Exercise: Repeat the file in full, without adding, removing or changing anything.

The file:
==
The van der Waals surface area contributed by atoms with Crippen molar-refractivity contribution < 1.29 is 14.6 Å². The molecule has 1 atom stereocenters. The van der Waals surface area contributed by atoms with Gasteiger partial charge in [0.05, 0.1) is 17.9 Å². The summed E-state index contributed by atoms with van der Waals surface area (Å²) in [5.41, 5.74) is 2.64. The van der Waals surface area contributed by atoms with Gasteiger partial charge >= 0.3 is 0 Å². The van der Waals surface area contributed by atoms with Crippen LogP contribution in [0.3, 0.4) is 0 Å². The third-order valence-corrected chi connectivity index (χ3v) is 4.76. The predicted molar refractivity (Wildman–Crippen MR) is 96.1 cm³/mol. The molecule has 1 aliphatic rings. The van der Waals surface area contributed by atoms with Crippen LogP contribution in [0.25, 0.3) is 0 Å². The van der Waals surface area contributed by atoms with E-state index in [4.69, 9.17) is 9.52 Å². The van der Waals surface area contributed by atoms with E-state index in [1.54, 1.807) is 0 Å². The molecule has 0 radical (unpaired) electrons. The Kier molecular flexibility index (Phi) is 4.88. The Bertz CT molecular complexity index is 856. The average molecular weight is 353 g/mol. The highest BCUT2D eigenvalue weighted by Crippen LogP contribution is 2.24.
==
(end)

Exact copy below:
The van der Waals surface area contributed by atoms with Crippen molar-refractivity contribution < 1.29 is 14.6 Å². The molecule has 1 atom stereocenters. The van der Waals surface area contributed by atoms with Gasteiger partial charge in [0.05, 0.1) is 17.9 Å². The summed E-state index contributed by atoms with van der Waals surface area (Å²) in [5.41, 5.74) is 2.64. The van der Waals surface area contributed by atoms with Gasteiger partial charge >= 0.3 is 0 Å². The van der Waals surface area contributed by atoms with Crippen LogP contribution in [0.3, 0.4) is 0 Å². The third-order valence-corrected chi connectivity index (χ3v) is 4.76. The predicted molar refractivity (Wildman–Crippen MR) is 96.1 cm³/mol. The molecule has 1 aliphatic rings. The van der Waals surface area contributed by atoms with Crippen LogP contribution in [0.25, 0.3) is 0 Å². The van der Waals surface area contributed by atoms with E-state index in [4.69, 9.17) is 9.52 Å². The van der Waals surface area contributed by atoms with E-state index in [1.54, 1.807) is 0 Å². The molecule has 0 radical (unpaired) electrons. The Kier molecular flexibility index (Phi) is 4.88. The Bertz CT molecular complexity index is 856. The average molecular weight is 353 g/mol. The highest BCUT2D eigenvalue weighted by Crippen LogP contribution is 2.24.